Eric Simonson, who gets his kicks writing plays about sports figures, is jumping the gun on Valentine's Day by sending a lavish Broadway card to now 88-year-old Yogi Berra. Bronx Bombers is what he calls the two-act Circle in the Square tribute, transferred from off-Broadway's Duke. And though devotees of completely satisfying scripts might not give it their unreserved seal of approval, dyed-in-the pin-stripes New York Yankees fans will likely go for it bigtime.
Not to be confused with Nobody Don't Like Yogi, Thomas Lysaght's 2003 one-man monologue (delivered by Ben Gazzara) that's set at Yankee Stadium on Old Timers' Day 1999, playwright-director Simonson's latest begins 22 years earlier in June, 1977. On that day Berra (Peter Scolari) invited Billy Martin (Keith Nobbs) and Reggie Jackson (Francois Battiste) to his Boston Sheraton hotel suite, along with team captain Thurman Munson (Bill Dawes).
Self-proclaimed Yankees historians won't have to be reminded that the occasion follows on the day after the game from which Martin yanked (near pun intended) Jackson from the field for lazy playing. It's Berra's desire -- make that his obsession -- to reach some sort of reconciliation between the two men so that the team he loves and fears could fall apart will avoid such a development.
Though Simonson takes care to have Berra spout Yogi-isms (but not the most famous "Déjà vu all over again" variety) while bouncing around the room in a slightly bent posture, he's got more on his mind than merely presenting a thoroughly lovable figure -- the usual image most observers have, no matter how and when Berra clashed with the much less adorable George Steinbrenner.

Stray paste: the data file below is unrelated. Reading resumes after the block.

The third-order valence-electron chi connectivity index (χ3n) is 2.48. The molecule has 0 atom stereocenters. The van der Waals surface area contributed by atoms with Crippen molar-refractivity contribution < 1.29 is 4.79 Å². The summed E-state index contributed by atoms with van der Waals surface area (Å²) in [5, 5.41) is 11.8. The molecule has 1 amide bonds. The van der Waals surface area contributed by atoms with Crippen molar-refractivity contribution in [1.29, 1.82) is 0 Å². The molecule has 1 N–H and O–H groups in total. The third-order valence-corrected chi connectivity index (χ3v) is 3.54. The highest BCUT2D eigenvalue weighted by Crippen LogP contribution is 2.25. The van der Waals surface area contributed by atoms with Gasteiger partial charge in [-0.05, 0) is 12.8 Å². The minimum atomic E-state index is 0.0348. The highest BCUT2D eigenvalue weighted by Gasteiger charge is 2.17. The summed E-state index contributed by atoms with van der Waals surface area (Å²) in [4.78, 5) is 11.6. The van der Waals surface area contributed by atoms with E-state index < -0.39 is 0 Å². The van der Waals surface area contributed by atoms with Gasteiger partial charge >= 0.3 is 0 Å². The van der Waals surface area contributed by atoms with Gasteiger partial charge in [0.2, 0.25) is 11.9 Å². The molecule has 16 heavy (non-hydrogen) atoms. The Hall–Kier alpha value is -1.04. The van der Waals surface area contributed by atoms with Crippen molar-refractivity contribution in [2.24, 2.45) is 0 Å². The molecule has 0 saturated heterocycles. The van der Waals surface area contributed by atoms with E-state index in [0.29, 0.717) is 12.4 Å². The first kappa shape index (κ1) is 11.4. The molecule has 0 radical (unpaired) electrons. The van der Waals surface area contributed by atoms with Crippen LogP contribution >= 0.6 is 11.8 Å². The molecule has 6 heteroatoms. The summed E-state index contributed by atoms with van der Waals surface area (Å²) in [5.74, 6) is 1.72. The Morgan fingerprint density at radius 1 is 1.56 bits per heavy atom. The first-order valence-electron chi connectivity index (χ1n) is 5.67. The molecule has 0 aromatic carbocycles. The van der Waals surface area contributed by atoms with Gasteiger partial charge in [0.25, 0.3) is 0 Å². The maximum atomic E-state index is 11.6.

The Berra barely able to sit still for more than a few seconds here is more of an out-and-out neurotic than the man is usually perceived to be in the sports press. His neurosis is strictly related to the survival of the Yankees and his worries that the outfit's glory days -- the years when Babe Ruth, Lou Gehrig, Joe DiMaggio, Mickey Mantle and Elston Howard graced Yankee Stadium -- are in serious danger of ending.
Berra is inordinately disturbed at the dicey turn of events. When Jackson -- maintaining he's been hired to be Reggie Jackson and not a team player -- storms from the room without shaking Martin's hand or easing any of the established tension between Munson and him -- Berra suddenly imagines he hears the Babe speaking to him from out of the great beyond.
Which is how the first act ends, leading to an expansion of the illusion in the second act: Berra experiencing a full-fledged dream about the fabulous Yankees past. He's at a dinner catered by wife Carmen (Tracy Shayne). The expected guests, all of whom show up and engage with each other anachronistically, are Ruth (C. J. Wilson), Gehrig (John Wernke), DiMaggio (Chris Henry Coffey), Mantle (Dawes). Howard (Battiste) and Derek Jeter (Christopher Jackson).
Simonson may be stretching things a bit with a long and linear dream the likes of which isn't entirely convincing, but he's on the right track in suggesting that Berra, needing to find a way to bring peace to his team, is letting his unconscious do the walking.